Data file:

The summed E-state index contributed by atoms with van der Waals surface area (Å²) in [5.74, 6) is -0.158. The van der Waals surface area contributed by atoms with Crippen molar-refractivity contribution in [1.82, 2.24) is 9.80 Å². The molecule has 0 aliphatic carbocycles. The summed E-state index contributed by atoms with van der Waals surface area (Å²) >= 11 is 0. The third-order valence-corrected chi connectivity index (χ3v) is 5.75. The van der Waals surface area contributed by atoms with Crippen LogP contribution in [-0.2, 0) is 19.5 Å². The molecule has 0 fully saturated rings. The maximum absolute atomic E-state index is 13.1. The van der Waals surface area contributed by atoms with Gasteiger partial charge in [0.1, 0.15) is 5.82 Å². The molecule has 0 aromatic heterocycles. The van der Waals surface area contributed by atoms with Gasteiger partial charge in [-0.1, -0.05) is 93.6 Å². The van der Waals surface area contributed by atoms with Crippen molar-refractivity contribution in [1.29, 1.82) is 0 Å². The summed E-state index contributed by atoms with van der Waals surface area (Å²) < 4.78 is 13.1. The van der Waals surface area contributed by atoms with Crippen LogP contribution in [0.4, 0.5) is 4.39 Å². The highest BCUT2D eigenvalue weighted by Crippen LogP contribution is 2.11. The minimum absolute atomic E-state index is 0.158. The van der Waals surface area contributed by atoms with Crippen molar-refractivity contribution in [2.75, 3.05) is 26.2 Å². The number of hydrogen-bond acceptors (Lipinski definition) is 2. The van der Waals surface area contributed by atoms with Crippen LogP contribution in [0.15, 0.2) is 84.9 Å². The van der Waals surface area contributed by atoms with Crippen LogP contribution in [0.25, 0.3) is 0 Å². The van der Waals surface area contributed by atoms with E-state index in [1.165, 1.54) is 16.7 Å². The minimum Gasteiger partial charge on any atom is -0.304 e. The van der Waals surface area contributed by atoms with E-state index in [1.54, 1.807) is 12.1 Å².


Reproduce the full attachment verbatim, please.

The summed E-state index contributed by atoms with van der Waals surface area (Å²) in [5.74, 6) is -0.158. The van der Waals surface area contributed by atoms with Crippen molar-refractivity contribution in [1.82, 2.24) is 9.80 Å². The molecule has 0 aliphatic carbocycles. The summed E-state index contributed by atoms with van der Waals surface area (Å²) >= 11 is 0. The third-order valence-corrected chi connectivity index (χ3v) is 5.75. The van der Waals surface area contributed by atoms with Crippen LogP contribution in [-0.2, 0) is 19.5 Å². The molecule has 0 fully saturated rings. The maximum absolute atomic E-state index is 13.1. The van der Waals surface area contributed by atoms with Gasteiger partial charge in [0.1, 0.15) is 5.82 Å². The molecule has 0 aromatic heterocycles. The van der Waals surface area contributed by atoms with Gasteiger partial charge in [-0.1, -0.05) is 93.6 Å². The van der Waals surface area contributed by atoms with Crippen molar-refractivity contribution in [1.29, 1.82) is 0 Å². The summed E-state index contributed by atoms with van der Waals surface area (Å²) < 4.78 is 13.1. The van der Waals surface area contributed by atoms with Crippen LogP contribution in [0.4, 0.5) is 4.39 Å². The highest BCUT2D eigenvalue weighted by Crippen LogP contribution is 2.11. The minimum absolute atomic E-state index is 0.158. The van der Waals surface area contributed by atoms with Crippen molar-refractivity contribution in [2.75, 3.05) is 26.2 Å². The number of hydrogen-bond acceptors (Lipinski definition) is 2. The van der Waals surface area contributed by atoms with Crippen LogP contribution in [0.15, 0.2) is 84.9 Å². The van der Waals surface area contributed by atoms with Crippen LogP contribution in [0.25, 0.3) is 0 Å². The van der Waals surface area contributed by atoms with E-state index in [1.165, 1.54) is 16.7 Å². The minimum Gasteiger partial charge on any atom is -0.304 e. The van der Waals surface area contributed by atoms with E-state index in [1.54, 1.807) is 12.1 Å².